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D300 teachers release details of final contract offer

Updated: December 19, 2012 11:06AM

The union representing teachers in Community Unit School District 300 posted its final contract offer to the Carpentersville-based district Wednesday on its website.

The 13-page offer by the Local Educators Association of District 300 includes guidelines to lower class sizes at all grade levels, salary increases over the next three years, and a smaller pay bump for the last four years before a teacher retires.

That comes after about 4½ hours of negotiations Tuesday night, during which both the union and school board clarified their offers. Also during that meeting, just over a week after the union declared an impasse in talks, the tone “was more positive than it has been, and that was nice,” LEAD spokesman Mike Williamson said.

“It was nice to sit with the teams and have congenial conversation,” Williamson said.

But District 300 Board of Education spokesman Joe Stevens said Wednesday the board and teachers union still are “some ways apart.”

They had a good conversation, Stevens said, and both the board and union now understand what the other is offering. But there was no movement by either side, he said.

“We’re trying to find ways to bring our issues closer together, recognizing still the big issues on the table are the financial ones,” he said.

The union offer posted online would set class sizes at 20 students in preschool, with a maximum 40 students per teacher each week, based on a five-day program. Classes would be split once they reach 29 students in kindergarten through grade two and 32 students in grades three to five, it said.

The average class size in middle school would be 29 students, up to 174 students per teacher each day, it said. And at the high school level, classes would be capped at 30 students, and teachers would teach five classes in a nine-period day, it said.

That likely would mean needing to hire an additional 12 elementary school teachers, eight middle school teachers and 14.8 high school teachers, costing the district an additional $1.8 million a year, according to the offer. But it also would save the district about $200,000 annually in what is known as overload expenses that teachers are paid for extra work.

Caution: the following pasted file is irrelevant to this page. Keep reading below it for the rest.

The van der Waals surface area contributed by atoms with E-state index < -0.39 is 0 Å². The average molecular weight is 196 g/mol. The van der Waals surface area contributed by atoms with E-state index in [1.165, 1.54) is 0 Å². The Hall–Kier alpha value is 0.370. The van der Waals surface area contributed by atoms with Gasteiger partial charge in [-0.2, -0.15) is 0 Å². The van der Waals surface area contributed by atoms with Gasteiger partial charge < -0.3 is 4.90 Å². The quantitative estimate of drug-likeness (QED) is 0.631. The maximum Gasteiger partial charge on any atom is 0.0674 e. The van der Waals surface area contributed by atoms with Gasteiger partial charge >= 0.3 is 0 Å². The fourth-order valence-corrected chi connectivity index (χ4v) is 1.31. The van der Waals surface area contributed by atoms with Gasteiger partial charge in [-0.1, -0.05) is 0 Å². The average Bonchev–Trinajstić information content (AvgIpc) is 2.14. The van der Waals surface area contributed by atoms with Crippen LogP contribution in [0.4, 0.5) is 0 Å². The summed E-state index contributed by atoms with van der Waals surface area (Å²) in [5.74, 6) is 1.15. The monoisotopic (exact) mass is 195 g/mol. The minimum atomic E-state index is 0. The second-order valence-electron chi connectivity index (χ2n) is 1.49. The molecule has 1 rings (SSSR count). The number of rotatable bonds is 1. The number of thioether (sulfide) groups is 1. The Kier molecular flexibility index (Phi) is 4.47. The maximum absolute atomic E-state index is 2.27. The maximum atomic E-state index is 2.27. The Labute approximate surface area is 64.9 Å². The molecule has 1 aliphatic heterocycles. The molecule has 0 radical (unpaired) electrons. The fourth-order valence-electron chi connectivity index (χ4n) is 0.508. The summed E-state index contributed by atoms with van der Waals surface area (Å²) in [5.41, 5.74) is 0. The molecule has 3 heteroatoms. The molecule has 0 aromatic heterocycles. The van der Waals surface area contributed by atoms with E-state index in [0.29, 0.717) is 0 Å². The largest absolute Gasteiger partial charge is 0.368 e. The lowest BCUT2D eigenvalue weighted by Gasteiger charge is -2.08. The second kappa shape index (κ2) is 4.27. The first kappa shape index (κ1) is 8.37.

It also proposed a raise in base pay for teachers of 2.25 percent this school year, in addition to regular step increases for time spent in the district; 2.45 percent in the second year, plus step; and 2.7 percent in the third year, plus step, according to the offer. That would cost the district about $6.4 million over the next three years, subtracting the salaries of teachers planning to retire next year, it said.

And it proposed shrinking the pay bump for teachers in the last four years before retirement from 6 percent to 4 percent, it said.

The big issues in District 300’s contract negotiations have been class sizes, as well as compensation, teachers’ working environment and past concessions the union has made, LEAD noted in its final offer.

In its final offer posted exactly one week earlier, the school board had proposed the same class sizes in kindergarten through third grade. At the high school level, it also had agreed to move to a nine-period day at its three high schools.

The board had offered to increase teacher salaries about 2.75 percent retroactively this school year, as well as about 2 percent and 2.5 percent in each of the next two years, respectively. That would not include additional step increases, however.

And it proposed a phase-out of pay bumps for retiring teachers over the next three years.

District 300 now is the last school district in the Elgin area without a contract or tentative agreement with its teachers.

A small team of leaders from both District 300 and LEAD is set to meet Sunday to discuss “specifically financial issues,” Stevens said. The full bargaining teams for both sides then are to meet again next Tuesday, he said.

Williamson said the teachers union is cautious, but, “We’re definitely excited about the idea of moving forward, and we’re definitely excited about working with them. I truthfully enjoyed speaking with the team about possibilities.”

“I wish we could have done this months ago.”

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